KONTIKI Growth Fund (KGF) shares in Bligh Water Shipping (BWS) have been sold.
This after KGF entered into a sale and purchase agreement with an unrelated third party in November for the sale of its shareholding in BWS for $21,620 in total consideration.
But the Fund is not happy with the return from the inter-island shipping firm as was its initial projection.
In its third quarter update released last Friday, Fund director Jack Lowenstein said KGF had sought alternative means to realise value in its investment in BWS, which was previously written down to a zero value.
Mr Lowenstein said during the third qaurter, KGF took a leading position among BWS shareholders to continue negotiation with two potential buyers of some or all of BWS.
He said those negotiations were made more difficult by a winding-up petition that a creditor filed against the shipping company.
Although the petition was dismissed by the court, Mr Lowenstein said a secured lender of BWS insisted on repayment of its loan to BWS because of the uncertainty.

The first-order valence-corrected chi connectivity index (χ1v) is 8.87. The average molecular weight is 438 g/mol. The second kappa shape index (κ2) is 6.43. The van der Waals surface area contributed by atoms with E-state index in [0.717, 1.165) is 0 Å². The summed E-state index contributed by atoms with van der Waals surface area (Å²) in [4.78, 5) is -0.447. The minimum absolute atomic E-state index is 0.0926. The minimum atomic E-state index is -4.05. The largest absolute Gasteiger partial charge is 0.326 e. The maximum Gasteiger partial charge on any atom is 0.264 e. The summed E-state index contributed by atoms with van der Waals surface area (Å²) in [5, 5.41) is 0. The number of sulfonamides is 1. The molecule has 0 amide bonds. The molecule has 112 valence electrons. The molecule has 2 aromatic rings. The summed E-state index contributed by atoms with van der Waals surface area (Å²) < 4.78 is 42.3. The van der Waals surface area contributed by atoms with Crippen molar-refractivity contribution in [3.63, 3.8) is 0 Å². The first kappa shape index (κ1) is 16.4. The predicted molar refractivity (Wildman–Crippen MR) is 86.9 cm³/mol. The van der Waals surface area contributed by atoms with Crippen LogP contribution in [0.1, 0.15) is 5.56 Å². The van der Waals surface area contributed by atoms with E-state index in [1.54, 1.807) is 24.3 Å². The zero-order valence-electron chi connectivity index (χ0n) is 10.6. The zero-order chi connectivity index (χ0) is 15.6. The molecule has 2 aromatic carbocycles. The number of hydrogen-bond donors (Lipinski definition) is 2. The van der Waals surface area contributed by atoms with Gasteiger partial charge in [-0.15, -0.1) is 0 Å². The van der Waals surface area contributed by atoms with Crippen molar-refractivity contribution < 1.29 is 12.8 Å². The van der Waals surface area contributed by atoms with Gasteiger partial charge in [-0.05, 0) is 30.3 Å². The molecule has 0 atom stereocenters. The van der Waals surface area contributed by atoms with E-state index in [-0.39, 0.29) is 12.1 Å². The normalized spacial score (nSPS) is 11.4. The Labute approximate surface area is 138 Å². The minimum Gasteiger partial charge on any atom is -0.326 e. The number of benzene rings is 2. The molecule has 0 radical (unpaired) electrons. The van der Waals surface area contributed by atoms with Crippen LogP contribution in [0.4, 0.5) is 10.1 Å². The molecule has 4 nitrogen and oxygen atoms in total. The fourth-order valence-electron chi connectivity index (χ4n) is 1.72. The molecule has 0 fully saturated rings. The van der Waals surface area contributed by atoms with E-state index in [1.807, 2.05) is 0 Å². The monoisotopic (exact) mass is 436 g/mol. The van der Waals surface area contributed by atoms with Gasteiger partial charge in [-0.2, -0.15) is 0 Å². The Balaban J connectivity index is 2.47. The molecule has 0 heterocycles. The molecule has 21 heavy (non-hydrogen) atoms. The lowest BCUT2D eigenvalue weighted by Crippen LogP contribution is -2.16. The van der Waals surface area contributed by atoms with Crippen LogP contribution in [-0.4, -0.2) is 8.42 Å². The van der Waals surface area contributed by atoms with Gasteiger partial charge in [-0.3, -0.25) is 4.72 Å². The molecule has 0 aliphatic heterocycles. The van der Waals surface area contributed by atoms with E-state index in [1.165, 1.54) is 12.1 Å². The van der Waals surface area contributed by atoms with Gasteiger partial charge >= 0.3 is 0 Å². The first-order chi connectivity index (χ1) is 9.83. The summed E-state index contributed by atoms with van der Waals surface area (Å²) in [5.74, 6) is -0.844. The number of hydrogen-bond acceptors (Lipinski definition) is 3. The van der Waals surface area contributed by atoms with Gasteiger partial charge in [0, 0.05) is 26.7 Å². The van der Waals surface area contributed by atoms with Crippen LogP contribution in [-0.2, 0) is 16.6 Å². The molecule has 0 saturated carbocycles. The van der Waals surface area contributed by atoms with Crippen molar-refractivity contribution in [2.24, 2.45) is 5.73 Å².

He said to receive repayment, the secured lender facilitated a sale of one of BWS's two ships to a third party.
He said despite those difficulties, the Fund and other BWS shareholders were able to receive two bids, "selecting the bid that would maximise proceeds from a sale in the near term and with security for any deferred payout".
"We conducted detailed due diligence with the management of BWS and with the parties that offered to purchase our shares," Mr Lowenstein said.
He said the Fund would recognise this gain in investment during the fourth quarter of this year.
"Using the information available to us, including projections of a restructured BWS with a single-ship operation and its current debts — we determined that the risk/reward and return prospects were more favourable for selling the Fund's shareholding," he said in his report.
"While we are disappointed that the investment in Bligh did not perform well as our initial projections, we are happy to have generated some return for KGF."
KGF would receive the payments in two tranches.
Mr Lowenstein said they would receive the first payment upon completion of share transfer, and the second to be paid within the next six months.
He said the latter payment would be secured by a mortgage over the shares and a charge over the buyer's assets.